Hello fellow readers, While sitting with Mom outside her nursing home in Virginia, I noticed a crust of bread being hauled off by an ant. I marvel at how much an ant can carry – ten to fifty times their body weight, they say. Mom, who inspired my gardening start, can’t talk much anymore. Still, we share the joy of observing nature.
It’s a bagworm baby.
After lunch, we revisited the spot. The Hospice nurse came to pay a visit and noticed the two-and-a-half-inch ‘crust’ was crawling within a few feet of Mom’s wheelchair. We observed the mysterious sack of brown needles from a nearby arborvitae shrub (Thuja occidentalis) being moved by the resident wormy thingy.
The entire lower section of the arborvitae appeared dead. Upon closer inspection, the evergreen shrub with its scale-like leaves had several sacks of browned needles that look like pinecone ornaments. On the ground were dropped bags of bagworms (Thyridopteryx ephemeraeformis) which are among the most damaging insects to arborvitae, juniper, pine, and spruce. They also can attack deciduous trees such as locusts and sycamore. That evening I researched the lifecycle of bagworms.
Bagworms travel with their homes.
Bagworms are dark brown caterpillars that grow an inch long while adding to the bag they live in, built from the plant material they feed on. The females live their entire life in the bag. The adult males become black moths that mate with the females, laying up to 1,000 eggs before dying.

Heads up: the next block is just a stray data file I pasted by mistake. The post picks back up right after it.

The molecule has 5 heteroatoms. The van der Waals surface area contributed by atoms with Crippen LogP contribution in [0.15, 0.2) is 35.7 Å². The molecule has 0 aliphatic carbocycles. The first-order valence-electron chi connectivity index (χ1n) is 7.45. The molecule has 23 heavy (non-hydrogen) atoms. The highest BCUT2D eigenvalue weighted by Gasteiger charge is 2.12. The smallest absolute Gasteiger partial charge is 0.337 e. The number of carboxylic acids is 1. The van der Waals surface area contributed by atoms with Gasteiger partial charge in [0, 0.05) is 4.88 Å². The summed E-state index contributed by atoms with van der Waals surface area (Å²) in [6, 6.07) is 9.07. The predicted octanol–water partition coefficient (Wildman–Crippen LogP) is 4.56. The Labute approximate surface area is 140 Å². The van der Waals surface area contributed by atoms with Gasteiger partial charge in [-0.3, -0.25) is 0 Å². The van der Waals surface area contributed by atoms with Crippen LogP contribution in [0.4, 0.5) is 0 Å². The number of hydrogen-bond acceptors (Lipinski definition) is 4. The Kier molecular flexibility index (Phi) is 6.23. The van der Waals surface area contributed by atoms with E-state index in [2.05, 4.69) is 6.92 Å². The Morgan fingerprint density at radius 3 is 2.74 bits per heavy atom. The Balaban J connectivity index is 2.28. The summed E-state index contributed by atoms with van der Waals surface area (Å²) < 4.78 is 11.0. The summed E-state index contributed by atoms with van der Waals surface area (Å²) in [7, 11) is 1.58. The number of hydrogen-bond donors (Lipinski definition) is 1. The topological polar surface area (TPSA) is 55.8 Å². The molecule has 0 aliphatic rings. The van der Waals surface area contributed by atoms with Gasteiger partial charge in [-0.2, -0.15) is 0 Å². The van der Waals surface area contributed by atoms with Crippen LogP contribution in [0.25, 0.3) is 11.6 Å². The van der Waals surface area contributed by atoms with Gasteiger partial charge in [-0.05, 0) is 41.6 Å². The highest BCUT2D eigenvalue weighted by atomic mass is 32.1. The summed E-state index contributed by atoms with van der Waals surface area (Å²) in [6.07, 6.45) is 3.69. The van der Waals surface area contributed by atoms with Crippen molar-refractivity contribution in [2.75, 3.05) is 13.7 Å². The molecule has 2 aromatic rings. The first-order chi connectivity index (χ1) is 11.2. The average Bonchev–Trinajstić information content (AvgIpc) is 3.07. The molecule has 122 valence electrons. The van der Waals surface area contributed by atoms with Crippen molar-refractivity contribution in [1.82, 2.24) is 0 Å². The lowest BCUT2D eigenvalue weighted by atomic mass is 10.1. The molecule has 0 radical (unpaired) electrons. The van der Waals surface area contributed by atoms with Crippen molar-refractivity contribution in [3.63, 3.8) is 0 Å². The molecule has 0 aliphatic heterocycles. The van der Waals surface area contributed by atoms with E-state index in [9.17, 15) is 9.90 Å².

The eggs overwinter in the bag and hatch in late spring. Then the tiny caterpillars spin a silk strand 1 to 3 feet long that catches in the wind and carries them wherever the wind blows. This resourceful mode of transportation is called “ballooning,” which they may repeat until they land on a suitable host. They then begin constructing their bags as they feed on the foliage.
A heavy infestation of bagworms can completely defoliate and kill a shrub. The easiest way to get rid of bagworms is to pick them off and drown them in a bucket of water mixed with a few tablespoons of liquid soap.
It’s curious to me why Mom’s bagworm was on the move. It turns out they take their bags with them to find fresh feeding areas. Yet there was still plenty to eat on the host arborvitae. Sometimes maybe it’s just time to move on.
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Side note: For bagworms out of reach, there are biological controls safe for birds and beneficial insects, such as spraying with the bacterium Bacillus thuringiensis (Bt) after the larvae have hatched in the spring. The bagworms eat the treated foliage, sicken and die. There’s also a beneficial nematode, Steinernema carpocapsae, that feeds on bagworms that must be sprayed onto the bags before the female bagworm lays her eggs.
Column updated 4/29/22